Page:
Squash, beets, and…Big Macs?
The eat local movement is undeniably rooted in good intentions, but can be challenging to sustain in day-to-day life. Like plants themselves, eating local requires planning and attention. This is especially true in winter, yet, despite the deep freeze of the past week, there are still some ways to nurture your socio-gastronomic ideals. Squash, apples, potatoes, sweet potatoes, carrots, beets, and kohlrabi are some of the wintry produce still in abundance. Boston Localvores suggests visiting the North Attleborough Winter Farmer’s & Artisan Producers Market on Sundays (January 10th-March 28th) and the Winter Farmer’s Market in Wayland on Saturdays (January 16th-February 27th). For a full list of ongoing winter farmers’ markets, check out www.massfarmersmarkets.org. And don’t forget to be on the look out for other local offerings available year-round, like cheese, meat, canned or pickled products, beer, and wine.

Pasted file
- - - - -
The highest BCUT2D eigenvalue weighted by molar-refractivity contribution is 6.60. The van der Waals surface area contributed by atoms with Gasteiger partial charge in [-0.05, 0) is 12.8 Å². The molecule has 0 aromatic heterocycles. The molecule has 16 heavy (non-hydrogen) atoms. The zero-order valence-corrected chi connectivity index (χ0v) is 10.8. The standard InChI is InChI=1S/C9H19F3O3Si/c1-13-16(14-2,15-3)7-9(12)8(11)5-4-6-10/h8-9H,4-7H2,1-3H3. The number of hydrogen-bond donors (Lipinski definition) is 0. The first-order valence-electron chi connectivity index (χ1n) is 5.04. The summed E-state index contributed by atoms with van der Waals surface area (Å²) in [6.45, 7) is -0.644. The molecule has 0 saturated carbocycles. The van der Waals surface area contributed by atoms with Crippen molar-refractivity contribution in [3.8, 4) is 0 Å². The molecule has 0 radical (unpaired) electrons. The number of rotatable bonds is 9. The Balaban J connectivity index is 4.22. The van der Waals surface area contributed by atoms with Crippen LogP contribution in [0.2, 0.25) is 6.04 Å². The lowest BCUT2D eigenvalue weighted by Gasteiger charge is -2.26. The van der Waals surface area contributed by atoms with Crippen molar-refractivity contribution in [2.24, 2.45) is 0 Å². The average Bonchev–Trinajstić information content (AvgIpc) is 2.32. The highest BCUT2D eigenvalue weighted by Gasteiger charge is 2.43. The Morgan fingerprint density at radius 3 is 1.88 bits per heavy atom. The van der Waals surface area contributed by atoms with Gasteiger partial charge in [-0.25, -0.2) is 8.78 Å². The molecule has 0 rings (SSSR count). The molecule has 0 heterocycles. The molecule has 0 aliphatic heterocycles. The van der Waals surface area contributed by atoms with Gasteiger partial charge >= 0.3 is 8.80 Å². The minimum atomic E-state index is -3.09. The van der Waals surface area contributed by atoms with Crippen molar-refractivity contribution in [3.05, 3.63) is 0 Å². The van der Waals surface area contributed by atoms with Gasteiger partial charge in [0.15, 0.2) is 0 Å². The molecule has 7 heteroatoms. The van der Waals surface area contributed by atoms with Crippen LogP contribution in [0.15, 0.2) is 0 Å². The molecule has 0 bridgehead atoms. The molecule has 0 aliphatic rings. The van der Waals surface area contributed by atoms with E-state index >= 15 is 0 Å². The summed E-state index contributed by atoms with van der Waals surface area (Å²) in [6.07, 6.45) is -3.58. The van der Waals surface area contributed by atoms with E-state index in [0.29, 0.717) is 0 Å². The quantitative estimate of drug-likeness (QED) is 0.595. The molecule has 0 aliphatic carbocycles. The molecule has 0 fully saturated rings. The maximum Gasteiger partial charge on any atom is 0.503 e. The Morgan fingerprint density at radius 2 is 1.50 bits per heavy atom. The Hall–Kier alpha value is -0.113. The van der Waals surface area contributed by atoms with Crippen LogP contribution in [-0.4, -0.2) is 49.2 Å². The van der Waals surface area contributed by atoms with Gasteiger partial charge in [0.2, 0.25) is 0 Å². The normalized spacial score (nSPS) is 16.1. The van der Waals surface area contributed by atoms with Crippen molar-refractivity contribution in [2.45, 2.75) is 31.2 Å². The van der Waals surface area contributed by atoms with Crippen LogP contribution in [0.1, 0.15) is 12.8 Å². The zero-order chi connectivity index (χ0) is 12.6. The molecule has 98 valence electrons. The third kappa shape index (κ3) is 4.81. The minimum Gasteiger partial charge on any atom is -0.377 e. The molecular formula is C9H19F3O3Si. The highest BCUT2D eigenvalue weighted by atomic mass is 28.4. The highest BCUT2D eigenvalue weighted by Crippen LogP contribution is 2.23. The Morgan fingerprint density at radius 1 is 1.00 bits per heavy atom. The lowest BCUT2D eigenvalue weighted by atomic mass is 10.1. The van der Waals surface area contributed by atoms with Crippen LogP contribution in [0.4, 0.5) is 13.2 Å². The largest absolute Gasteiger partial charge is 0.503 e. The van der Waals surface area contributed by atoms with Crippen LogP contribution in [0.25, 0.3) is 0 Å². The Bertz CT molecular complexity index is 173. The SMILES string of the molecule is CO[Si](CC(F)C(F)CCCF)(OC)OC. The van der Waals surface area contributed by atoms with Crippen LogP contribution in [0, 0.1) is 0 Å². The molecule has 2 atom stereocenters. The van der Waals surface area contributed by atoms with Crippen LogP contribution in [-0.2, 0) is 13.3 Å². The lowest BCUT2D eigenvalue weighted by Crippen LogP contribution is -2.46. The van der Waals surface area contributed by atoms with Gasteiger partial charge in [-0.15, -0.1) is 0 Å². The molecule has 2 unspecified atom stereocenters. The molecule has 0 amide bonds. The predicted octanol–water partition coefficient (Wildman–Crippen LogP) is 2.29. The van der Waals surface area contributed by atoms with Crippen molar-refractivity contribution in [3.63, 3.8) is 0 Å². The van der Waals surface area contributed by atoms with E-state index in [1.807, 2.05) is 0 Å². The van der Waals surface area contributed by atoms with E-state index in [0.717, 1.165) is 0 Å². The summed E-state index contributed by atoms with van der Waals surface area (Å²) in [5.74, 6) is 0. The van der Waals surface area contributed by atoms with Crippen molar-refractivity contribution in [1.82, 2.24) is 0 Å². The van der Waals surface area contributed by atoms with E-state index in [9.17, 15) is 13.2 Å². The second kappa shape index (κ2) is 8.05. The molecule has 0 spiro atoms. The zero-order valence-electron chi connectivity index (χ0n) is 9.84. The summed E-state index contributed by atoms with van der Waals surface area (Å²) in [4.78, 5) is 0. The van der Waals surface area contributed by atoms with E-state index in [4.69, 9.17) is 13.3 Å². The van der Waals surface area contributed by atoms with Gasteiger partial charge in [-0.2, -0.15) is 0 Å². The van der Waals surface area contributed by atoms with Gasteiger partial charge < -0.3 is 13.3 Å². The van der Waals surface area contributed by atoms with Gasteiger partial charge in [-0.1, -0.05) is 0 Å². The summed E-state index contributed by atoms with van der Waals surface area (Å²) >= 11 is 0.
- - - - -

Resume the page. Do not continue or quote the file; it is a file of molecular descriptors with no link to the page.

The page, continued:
In addition to seasonality, eating local can be a challenge due to our cultural expectation of instant gratification. A recent Huffington Post item reports that McDonalds in Italy will be offering two new burgers featuring Italian produce (artichoke spread, asiago cheese, and lettuce on one, olive oil, onion, and smoked pancetta on the other). The partnering between McDonalds and the Italian government has been mostly met with cynicism, and it is indeed likely more a business transaction than an indication of true commitment to local eating and sustainability. But the situation brings up important questions. Is it possible to reconcile a commitment to eating local with mass production? How can we create a meaningful collaboration between slow food and fast food? Or are the two mutually exclusive? Salt News invites your thoughts.